Paul Robeson collection - The Civil Rights History Project: Survey of Collections and Repositories (The American Folklife Center, Library of Congress) Repository: New York Public Library.
Schomburg Center for Research in Black Culture. Paul Robeson - Biography. Steve McQueen's Bio-Pic of Paul Robeson Will Help Restore the Reputation of the 20th Century's Most Talented Individual. Paul Robeson; Steve McQueen Last year, in an article about Paul Robeson for the Los Angeles Review of Books, I wrote: “Surely there is sufficient drama in Robeson’s remarkable life to merit a television miniseries or a Hollywood biopic, like recent films about Jackie Robinson and Cesar Chavez.”
So, kudos to British director Steve McQueen, who just announced that his next film will be about Robeson. A Robeson bio-pic is long overdue and McQueen, whose last film 12 Years a Slave won an Oscar for best picture, is the right person to make it happen. Fittingly, McQueen revealed his plans last week at the Hidden Heroes event in New York, held by the Andrew Goodman Foundation, named after one of the civil rights workers killed in Mississippi in 1964. Harry Belafonte, who was Robeson’s protégé and friend, is working with McQueen on the project. Other public figures who challenged the political status quo — including Albert Einstein, W. His travels awakened his political consciousness. Paul Robeson: Here I Stand Documentary. Paul Robeson: Here I Stand — Direct Encounter with the Arts.
Key, clockwise beginning upper left corner: Paul Robeson, All-American football player at Rutgers University; Robeson, Phi Beta Kappa laureate, Rutgers, 1919; Robeson as Othello in New York production, 1943; Robeson leading Anti-Lynching Campaign in front of statue of Abraham Lincoln, Washington, D.C., 1946; Robeson leading Civil Rights protest in front of the White House, Washington, D.C., 1948; and the cover of The Undiscovered Paul Robeson, Vol.
I, by Paul Robeson, Jr., published 2001. A significant portion of class filled in the context of Robeson’s life by discussing what you were asked about in the Daily: information about underlying reasons for the persecution of thousands of artists, teachers (and by the way, scientists such as Albert Einstein as well) by the US Congress during the McCarthy period; the Spanish Civil War; the Cold War; and more. Questions to consider: What do you find most compelling or surprising about Paul Robeson’s life? Any and all other comments are welcome. Paul Robeson - Athlete, Civil Rights Activist, Actor, Football Player, Singer, Lawyer. Paul Robeson was an acclaimed 20th-century performer known for productions like 'The Emperor Jones' and 'Othello.' He was also an international activist.
Synopsis Born on April 9, 1898, in Princeton, New Jersey, Paul Robeson went on to become a stellar athlete and performing artist. He starred in both stage and film versions of The Emperor Jones and Show Boat, and established an immensely popular screen and singing career of international proportions. Robeson spoke out against racism and became a world activist, yet was blacklisted during the paranoia of McCarthyism in the 1950s. Star Athlete and Academic. The Many Faces of Paul Robeson. Background How many people do you know who are athletes?
How about an athlete who has won 15 varsity letters in four different sports? An athlete who has also played professional football while at the same time being valedictorian at his university? Does this athlete also hold a law degree? How many scholar-athlete performers can you name? Paul Robeson was all these things and more. Robeson's travels opened his awareness to the universality of human suffering and oppression. While Robeson's activist role increased abroad, he met dissent and intimidation in the United States. To celebrate, Robeson gave his first New York concert in a decade at a sold-out Carnegie Hall. Resources Books. PAUL ROBESON, a brief biography.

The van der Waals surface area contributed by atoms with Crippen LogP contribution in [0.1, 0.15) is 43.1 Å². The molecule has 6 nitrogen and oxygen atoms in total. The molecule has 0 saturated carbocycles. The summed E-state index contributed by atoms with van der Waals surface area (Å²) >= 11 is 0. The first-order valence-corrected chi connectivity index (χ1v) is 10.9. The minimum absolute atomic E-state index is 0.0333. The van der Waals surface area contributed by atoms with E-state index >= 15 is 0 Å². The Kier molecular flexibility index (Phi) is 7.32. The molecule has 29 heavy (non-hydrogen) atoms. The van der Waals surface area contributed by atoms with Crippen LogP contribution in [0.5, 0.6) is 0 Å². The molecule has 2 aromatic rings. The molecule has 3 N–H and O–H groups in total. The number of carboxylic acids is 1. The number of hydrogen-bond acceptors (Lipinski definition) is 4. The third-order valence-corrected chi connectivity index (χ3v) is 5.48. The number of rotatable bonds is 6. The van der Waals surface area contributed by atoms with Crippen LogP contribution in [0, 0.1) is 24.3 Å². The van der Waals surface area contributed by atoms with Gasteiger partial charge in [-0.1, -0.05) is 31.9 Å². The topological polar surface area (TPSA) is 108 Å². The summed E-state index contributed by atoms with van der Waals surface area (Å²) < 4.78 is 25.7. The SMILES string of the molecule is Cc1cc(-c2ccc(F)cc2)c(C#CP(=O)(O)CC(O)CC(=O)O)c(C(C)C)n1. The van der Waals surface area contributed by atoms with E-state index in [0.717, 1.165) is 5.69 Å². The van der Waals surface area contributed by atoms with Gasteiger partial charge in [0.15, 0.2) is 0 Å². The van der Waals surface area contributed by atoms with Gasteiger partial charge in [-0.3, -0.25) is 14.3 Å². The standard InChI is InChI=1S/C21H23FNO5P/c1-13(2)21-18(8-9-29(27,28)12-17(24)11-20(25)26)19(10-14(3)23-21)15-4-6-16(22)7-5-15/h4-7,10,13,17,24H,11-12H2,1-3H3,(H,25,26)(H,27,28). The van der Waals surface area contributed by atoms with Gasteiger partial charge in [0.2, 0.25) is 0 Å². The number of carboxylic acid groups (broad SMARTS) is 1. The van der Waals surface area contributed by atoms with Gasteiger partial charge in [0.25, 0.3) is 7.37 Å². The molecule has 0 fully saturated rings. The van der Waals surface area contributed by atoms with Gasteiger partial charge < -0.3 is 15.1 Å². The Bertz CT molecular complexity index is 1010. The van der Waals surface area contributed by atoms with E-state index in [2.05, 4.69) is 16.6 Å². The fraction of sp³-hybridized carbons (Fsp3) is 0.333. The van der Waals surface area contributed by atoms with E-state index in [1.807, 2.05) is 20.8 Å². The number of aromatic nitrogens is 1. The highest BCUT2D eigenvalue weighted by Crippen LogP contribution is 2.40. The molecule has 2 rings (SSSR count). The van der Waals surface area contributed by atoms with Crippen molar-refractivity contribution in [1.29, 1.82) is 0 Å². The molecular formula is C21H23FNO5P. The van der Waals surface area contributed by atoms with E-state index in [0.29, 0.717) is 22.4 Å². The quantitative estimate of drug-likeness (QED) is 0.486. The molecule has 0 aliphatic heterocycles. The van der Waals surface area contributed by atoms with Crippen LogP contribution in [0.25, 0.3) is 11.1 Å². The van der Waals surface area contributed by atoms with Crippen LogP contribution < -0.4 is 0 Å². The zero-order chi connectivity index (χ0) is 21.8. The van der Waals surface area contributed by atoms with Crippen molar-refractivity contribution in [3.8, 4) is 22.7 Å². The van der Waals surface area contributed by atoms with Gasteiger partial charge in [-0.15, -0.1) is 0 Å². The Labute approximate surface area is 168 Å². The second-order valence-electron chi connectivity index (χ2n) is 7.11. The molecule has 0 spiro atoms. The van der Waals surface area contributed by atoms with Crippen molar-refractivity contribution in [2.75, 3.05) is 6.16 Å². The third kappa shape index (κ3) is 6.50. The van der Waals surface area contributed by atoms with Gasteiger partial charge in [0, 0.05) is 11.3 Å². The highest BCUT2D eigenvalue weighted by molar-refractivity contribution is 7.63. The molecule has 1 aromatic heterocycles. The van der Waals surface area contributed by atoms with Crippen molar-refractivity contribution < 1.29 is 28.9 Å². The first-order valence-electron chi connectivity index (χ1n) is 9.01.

Paul Robeson was a famous African-American athlete, singer, actor, and advocate for the civil rights of people around the world.
He rose to prominence in a time when segregation was legal in the United States, and Black people were being lynched by racist mobs, especially in the South. Born on April 9, 1898 in Princeton, New Jersey, Paul Robeson was the youngest of five children. His father was a runaway slave who went on to graduate from Lincoln University, and his mother came from an abolitionist Quaker family.
Robeson's family knew both hardship and the determination to rise above it. His own life was no less challenging. In 1915, Paul Robeson won a four-year academic scholarship to Rutgers University. At Columbia Law School (1919-1923), Robeson met and married Eslanda Cordoza Goode, who was to become the first Black woman to head a pathology laboratory.
What Paul Robeson Said. Paul Robeson, in 1942, leads Oakland shipyard workers in the singing of the National Anthem.
Photo: National Archives In April 1949, just as the Cold War was beginning to intensify, actor, singer and civil rights activist Paul Robeson traveled to France to attend the Soviet Union-sponsored Paris Peace Conference. After singing “Joe Hill,” the famous ballad about a Swedish-born union activist falsely accused and convicted of murder and executed in Utah in 1915, Robeson addressed the audience and began speaking extemporaneously, as he often did, about the lives of black people in the United States. Robeson’s main point was that World War III was not inevitable, as many Americans did not want war with the Soviet Union. Before he took the stage, however, his speech had somehow already been transcribed and dispatched back to the United States by the Associated Press. Cap and Skull society members at Rutgers University, Class of 1919. Sources.